Johannesburg -Teenage debutant Pat Cummins celebrated a "brilliant day" after Australia sent South Africa tumbling to 266 all out on the first day of the second and final Test at the Wanderers on Thursday.
Video Highlights: South Africa v Australia, 2nd Test Day 1
Cummins only took one wicket but generated impressive pace after becoming the second youngest Australian to play Test cricket.
"It was pretty exciting," said Cummins of a day when Australia played themselves into contention for a win which would earn them a share of the series following an eight-wicket defeat in the first Test in Cape Town.
Cummins, 18, who said being handed his baggy green cap by Australian great Ricky Ponting was "really special," paid tribute to his fellow bowlers.
"We bowled in good partnerships. Mitchell Johnson got some swing and I could concentrate on being aggressive while Siddy (Peter Siddle) got in their face a bit and it worked," he said.
South Africa lost their last six wickets for 25 runs on what looked a good batting pitch, although South African batsman Jacques Kallis said there was some life in the surface which the home team's fast bowlers hoped to exploit.
A depleted Australian bowling attack could not have hoped for a better day. Fast bowler Ryan Harris could not play because of a back injury while all-rounder Shane Watson pulled up with a hamstring injury five balls into his fourth over. He was off the field for more than two hours.
Kallis, AB de Villiers and Ashwell Prince all made half-centuries for the host nation but failed to kick on, while South Africa's two best partnerships ended with both partners out in quick succession.
Kallis and Hashim Amla put on 80 for the third wicket before Kallis, who made a stroke-filled 54 off 41 balls, prodded a catch to midwicket. He was followed soon afterwards by Amla, who played a loose drive against Pat Cummins to be caught at second slip after a patient innings of 19.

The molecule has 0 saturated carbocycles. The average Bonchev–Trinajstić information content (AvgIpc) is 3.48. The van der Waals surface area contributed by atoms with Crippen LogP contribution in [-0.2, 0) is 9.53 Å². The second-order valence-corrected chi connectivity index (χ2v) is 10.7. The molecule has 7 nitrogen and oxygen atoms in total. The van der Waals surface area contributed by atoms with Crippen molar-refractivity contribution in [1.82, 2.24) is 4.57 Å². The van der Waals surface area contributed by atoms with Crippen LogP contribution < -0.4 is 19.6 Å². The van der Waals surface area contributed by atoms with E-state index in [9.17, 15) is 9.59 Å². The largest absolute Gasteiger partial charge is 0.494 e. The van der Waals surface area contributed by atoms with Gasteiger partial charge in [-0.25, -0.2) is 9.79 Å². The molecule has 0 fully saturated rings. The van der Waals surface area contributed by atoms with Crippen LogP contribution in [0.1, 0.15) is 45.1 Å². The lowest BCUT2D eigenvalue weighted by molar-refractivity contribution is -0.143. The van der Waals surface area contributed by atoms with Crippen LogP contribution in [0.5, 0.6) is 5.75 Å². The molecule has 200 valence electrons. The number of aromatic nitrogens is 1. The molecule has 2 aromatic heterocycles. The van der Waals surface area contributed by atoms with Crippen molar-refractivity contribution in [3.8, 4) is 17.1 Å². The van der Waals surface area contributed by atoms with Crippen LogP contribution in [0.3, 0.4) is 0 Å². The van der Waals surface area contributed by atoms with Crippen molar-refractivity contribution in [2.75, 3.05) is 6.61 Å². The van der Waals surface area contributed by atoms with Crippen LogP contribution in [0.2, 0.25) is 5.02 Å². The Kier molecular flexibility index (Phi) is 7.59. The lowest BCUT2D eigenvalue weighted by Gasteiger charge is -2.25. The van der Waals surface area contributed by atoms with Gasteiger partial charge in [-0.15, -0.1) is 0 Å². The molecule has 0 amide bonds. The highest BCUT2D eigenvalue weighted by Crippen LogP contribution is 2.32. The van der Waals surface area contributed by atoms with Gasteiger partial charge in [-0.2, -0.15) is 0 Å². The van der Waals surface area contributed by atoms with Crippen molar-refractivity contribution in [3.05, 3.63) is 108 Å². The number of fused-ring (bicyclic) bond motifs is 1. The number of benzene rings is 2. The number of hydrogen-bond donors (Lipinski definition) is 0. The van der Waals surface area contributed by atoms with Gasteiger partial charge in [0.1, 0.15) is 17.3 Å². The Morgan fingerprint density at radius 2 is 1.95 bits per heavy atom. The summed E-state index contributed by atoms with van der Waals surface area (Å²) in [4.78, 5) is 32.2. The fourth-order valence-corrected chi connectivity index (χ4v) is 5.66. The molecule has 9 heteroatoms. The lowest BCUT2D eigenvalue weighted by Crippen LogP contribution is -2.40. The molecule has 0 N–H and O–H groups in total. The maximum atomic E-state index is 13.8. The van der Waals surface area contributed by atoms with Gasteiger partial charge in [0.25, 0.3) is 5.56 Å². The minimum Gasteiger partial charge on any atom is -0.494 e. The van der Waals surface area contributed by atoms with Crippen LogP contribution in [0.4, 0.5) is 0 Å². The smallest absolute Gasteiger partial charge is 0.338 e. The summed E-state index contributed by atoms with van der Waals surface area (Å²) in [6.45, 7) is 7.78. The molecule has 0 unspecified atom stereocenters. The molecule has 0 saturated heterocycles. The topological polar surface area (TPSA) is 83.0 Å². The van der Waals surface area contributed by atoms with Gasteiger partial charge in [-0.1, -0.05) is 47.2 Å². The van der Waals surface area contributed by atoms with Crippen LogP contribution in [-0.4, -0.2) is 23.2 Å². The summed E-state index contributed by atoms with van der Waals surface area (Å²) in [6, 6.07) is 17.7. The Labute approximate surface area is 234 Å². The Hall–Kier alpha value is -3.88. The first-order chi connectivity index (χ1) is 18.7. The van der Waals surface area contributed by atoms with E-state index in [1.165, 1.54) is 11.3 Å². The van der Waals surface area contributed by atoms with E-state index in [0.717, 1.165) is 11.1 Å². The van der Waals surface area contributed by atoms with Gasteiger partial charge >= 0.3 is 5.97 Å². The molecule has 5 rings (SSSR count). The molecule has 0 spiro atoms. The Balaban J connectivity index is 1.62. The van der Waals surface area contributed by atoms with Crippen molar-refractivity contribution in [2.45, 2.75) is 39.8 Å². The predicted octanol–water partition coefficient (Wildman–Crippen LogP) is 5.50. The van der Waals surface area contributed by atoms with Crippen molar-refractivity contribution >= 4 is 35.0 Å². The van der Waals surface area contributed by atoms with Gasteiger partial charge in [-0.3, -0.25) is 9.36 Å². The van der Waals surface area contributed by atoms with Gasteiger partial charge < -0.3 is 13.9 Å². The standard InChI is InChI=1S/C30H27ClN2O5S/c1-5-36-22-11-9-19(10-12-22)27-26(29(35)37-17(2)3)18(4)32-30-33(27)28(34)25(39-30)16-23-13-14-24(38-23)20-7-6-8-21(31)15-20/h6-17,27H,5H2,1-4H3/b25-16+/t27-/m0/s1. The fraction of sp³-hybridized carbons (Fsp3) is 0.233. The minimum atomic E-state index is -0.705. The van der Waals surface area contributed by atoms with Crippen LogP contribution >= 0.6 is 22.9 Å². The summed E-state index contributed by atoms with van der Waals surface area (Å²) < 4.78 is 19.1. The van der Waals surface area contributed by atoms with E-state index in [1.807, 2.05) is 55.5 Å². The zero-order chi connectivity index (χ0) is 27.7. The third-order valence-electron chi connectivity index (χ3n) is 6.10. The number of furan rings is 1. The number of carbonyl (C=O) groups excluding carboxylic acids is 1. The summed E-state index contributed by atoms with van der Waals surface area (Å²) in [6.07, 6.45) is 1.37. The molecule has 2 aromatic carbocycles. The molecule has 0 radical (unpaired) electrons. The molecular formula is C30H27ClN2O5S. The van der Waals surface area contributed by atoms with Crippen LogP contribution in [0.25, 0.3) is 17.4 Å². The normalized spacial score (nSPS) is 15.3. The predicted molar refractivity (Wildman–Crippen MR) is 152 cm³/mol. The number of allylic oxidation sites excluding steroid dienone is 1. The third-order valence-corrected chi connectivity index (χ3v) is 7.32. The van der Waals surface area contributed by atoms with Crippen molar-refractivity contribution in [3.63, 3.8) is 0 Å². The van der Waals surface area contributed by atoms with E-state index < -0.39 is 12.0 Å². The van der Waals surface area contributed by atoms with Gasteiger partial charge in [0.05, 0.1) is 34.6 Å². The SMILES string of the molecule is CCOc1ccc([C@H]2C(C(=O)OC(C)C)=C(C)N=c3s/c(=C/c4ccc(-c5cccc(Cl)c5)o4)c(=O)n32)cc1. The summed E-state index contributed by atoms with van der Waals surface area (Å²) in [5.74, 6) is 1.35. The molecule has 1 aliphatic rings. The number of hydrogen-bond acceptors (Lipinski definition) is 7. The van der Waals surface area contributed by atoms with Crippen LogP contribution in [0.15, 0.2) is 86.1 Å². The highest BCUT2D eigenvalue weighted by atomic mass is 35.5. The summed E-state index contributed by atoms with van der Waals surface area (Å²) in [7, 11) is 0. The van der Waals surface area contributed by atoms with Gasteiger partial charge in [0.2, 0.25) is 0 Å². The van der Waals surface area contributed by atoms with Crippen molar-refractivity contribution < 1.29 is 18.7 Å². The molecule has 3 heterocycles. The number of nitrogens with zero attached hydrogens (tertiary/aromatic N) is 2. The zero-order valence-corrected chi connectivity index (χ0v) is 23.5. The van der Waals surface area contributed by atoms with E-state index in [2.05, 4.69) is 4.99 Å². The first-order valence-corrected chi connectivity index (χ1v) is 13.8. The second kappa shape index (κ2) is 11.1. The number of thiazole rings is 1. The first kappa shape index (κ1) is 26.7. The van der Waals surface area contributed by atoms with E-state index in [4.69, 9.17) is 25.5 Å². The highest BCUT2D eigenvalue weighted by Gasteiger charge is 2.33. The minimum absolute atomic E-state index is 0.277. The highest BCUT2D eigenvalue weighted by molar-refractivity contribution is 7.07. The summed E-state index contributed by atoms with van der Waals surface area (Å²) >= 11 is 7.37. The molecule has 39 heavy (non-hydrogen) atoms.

De Villiers and Prince added 112 for the fifth wicket before Prince's dismissal for 50, caught at mid-on off a poor shot against Nathan Lyon, sparked South Africa's collapse soon after tea.
Six balls later De Villiers went for an extravagant pull shot against Siddle and was out for 64.
"There were far too many soft dismissals," said Kallis. "There was poor execution and shot-making."
Kallis said that although it was a good pitch, there was good carry for the fast bowlers and some balls held up on the pitch, including the ball that got him out.
Siddle finished as Australia's most successful bowler, taking three for 69, while spinners Lyon and captain Michael Clarke both took two wickets.
Cummins claimed the wicket of Amla while conceding 38 runs in 15 overs. Cummins also took an outstanding catch to dismiss De Villiers when he had to turn, chase and dive to hold a top-edged pull at mid-on.
On a Wanderers pitch with less grass than usual, South Africa scored at four runs an over in hot, clear weather as they reached 213 for four off 53 overs at tea.
The light faded after tea as clouds came over the ground as a prelude to a thunderstorm but the light could not be held responsible for the shots played by Prince and De Villiers, while experienced wicketkeeper Mark Boucher also caused his own downfall with a top-edged hook against Siddle.
With South Africa eight down and the floodlights on, Clarke spoke to the umpires and decided to use himself in tandem with Lyon to avoid the players being taken off for bad light. He took the last two wickets with his left-arm spin.
At 18 years and 193 days, Cummins became the second youngest Australian Test player after Ian Craig, who was 17 years 239 days when he made his debut, also against South Africa, at Melbourne in 1952/53.
Kallis passed Brian Lara of the West Indies on the all-time Test run scoring list and reached 12 003 runs before he was out.